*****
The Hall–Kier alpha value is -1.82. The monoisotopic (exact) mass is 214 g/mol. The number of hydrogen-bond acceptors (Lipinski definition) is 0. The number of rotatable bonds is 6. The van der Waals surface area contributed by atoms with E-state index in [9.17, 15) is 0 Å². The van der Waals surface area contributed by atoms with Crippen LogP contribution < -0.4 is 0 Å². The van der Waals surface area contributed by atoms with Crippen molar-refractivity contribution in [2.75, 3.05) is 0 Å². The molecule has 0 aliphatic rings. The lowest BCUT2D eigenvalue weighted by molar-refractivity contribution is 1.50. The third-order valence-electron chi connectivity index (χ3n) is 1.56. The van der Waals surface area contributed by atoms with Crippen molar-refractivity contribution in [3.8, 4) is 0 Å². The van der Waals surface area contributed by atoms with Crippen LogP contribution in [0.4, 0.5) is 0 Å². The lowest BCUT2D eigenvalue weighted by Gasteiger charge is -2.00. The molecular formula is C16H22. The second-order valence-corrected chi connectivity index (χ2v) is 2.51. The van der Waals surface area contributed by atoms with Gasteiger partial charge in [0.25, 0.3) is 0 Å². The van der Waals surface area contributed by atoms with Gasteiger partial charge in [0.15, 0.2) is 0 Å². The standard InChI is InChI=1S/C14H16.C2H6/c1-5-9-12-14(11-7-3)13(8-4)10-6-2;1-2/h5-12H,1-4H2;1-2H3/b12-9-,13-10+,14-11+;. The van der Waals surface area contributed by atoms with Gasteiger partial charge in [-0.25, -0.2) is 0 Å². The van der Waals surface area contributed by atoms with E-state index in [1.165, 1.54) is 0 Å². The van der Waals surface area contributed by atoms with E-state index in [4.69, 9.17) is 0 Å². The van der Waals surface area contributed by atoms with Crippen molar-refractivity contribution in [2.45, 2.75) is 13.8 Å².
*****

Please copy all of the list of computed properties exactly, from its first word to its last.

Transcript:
The Hall–Kier alpha value is -1.82. The monoisotopic (exact) mass is 214 g/mol. The number of hydrogen-bond acceptors (Lipinski definition) is 0. The number of rotatable bonds is 6. The van der Waals surface area contributed by atoms with E-state index in [9.17, 15) is 0 Å². The van der Waals surface area contributed by atoms with Crippen LogP contribution < -0.4 is 0 Å². The van der Waals surface area contributed by atoms with Crippen molar-refractivity contribution in [2.75, 3.05) is 0 Å². The molecule has 0 aliphatic rings. The lowest BCUT2D eigenvalue weighted by molar-refractivity contribution is 1.50. The third-order valence-electron chi connectivity index (χ3n) is 1.56. The van der Waals surface area contributed by atoms with Crippen molar-refractivity contribution in [3.8, 4) is 0 Å². The van der Waals surface area contributed by atoms with Crippen LogP contribution in [0.4, 0.5) is 0 Å². The lowest BCUT2D eigenvalue weighted by Gasteiger charge is -2.00. The molecular formula is C16H22. The second-order valence-corrected chi connectivity index (χ2v) is 2.51. The van der Waals surface area contributed by atoms with Gasteiger partial charge in [0.25, 0.3) is 0 Å². The van der Waals surface area contributed by atoms with Gasteiger partial charge in [0.15, 0.2) is 0 Å². The standard InChI is InChI=1S/C14H16.C2H6/c1-5-9-12-14(11-7-3)13(8-4)10-6-2;1-2/h5-12H,1-4H2;1-2H3/b12-9-,13-10+,14-11+;. The van der Waals surface area contributed by atoms with Gasteiger partial charge in [-0.25, -0.2) is 0 Å². The van der Waals surface area contributed by atoms with E-state index in [1.165, 1.54) is 0 Å². The van der Waals surface area contributed by atoms with E-state index in [4.69, 9.17) is 0 Å². The van der Waals surface area contributed by atoms with Crippen molar-refractivity contribution in [2.45, 2.75) is 13.8 Å².